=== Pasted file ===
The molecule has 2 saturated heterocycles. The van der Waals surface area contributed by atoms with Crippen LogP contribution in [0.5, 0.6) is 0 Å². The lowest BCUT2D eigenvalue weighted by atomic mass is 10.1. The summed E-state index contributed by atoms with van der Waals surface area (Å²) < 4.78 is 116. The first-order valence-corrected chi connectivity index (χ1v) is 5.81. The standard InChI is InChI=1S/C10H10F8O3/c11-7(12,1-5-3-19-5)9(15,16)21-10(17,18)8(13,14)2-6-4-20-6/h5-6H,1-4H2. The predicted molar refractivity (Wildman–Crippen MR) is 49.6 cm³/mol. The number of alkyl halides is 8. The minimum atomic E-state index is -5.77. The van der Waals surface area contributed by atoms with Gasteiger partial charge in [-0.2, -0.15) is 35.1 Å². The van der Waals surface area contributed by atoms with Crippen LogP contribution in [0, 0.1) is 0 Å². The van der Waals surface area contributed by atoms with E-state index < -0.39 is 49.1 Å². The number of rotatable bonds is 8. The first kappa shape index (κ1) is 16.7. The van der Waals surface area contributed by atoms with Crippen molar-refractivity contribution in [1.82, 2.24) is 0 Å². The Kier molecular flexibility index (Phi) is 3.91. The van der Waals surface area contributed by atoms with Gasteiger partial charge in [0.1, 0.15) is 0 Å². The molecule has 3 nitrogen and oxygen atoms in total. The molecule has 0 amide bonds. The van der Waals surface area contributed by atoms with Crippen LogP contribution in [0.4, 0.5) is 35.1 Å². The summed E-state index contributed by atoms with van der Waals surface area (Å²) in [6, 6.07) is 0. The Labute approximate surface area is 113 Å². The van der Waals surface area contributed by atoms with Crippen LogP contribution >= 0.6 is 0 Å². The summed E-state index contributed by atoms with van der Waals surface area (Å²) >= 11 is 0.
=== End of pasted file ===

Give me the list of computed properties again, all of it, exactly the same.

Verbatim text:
The molecule has 2 saturated heterocycles. The van der Waals surface area contributed by atoms with Crippen LogP contribution in [0.5, 0.6) is 0 Å². The lowest BCUT2D eigenvalue weighted by atomic mass is 10.1. The summed E-state index contributed by atoms with van der Waals surface area (Å²) < 4.78 is 116. The first-order valence-corrected chi connectivity index (χ1v) is 5.81. The standard InChI is InChI=1S/C10H10F8O3/c11-7(12,1-5-3-19-5)9(15,16)21-10(17,18)8(13,14)2-6-4-20-6/h5-6H,1-4H2. The predicted molar refractivity (Wildman–Crippen MR) is 49.6 cm³/mol. The number of alkyl halides is 8. The minimum atomic E-state index is -5.77. The van der Waals surface area contributed by atoms with Gasteiger partial charge in [-0.2, -0.15) is 35.1 Å². The van der Waals surface area contributed by atoms with Crippen LogP contribution in [0, 0.1) is 0 Å². The van der Waals surface area contributed by atoms with E-state index < -0.39 is 49.1 Å². The number of rotatable bonds is 8. The first kappa shape index (κ1) is 16.7. The van der Waals surface area contributed by atoms with Crippen molar-refractivity contribution in [1.82, 2.24) is 0 Å². The Kier molecular flexibility index (Phi) is 3.91. The van der Waals surface area contributed by atoms with Gasteiger partial charge in [0.1, 0.15) is 0 Å². The molecule has 3 nitrogen and oxygen atoms in total. The molecule has 0 amide bonds. The van der Waals surface area contributed by atoms with Crippen LogP contribution in [0.4, 0.5) is 35.1 Å². The summed E-state index contributed by atoms with van der Waals surface area (Å²) in [6, 6.07) is 0. The Labute approximate surface area is 113 Å². The van der Waals surface area contributed by atoms with Crippen LogP contribution >= 0.6 is 0 Å². The summed E-state index contributed by atoms with van der Waals surface area (Å²) >= 11 is 0.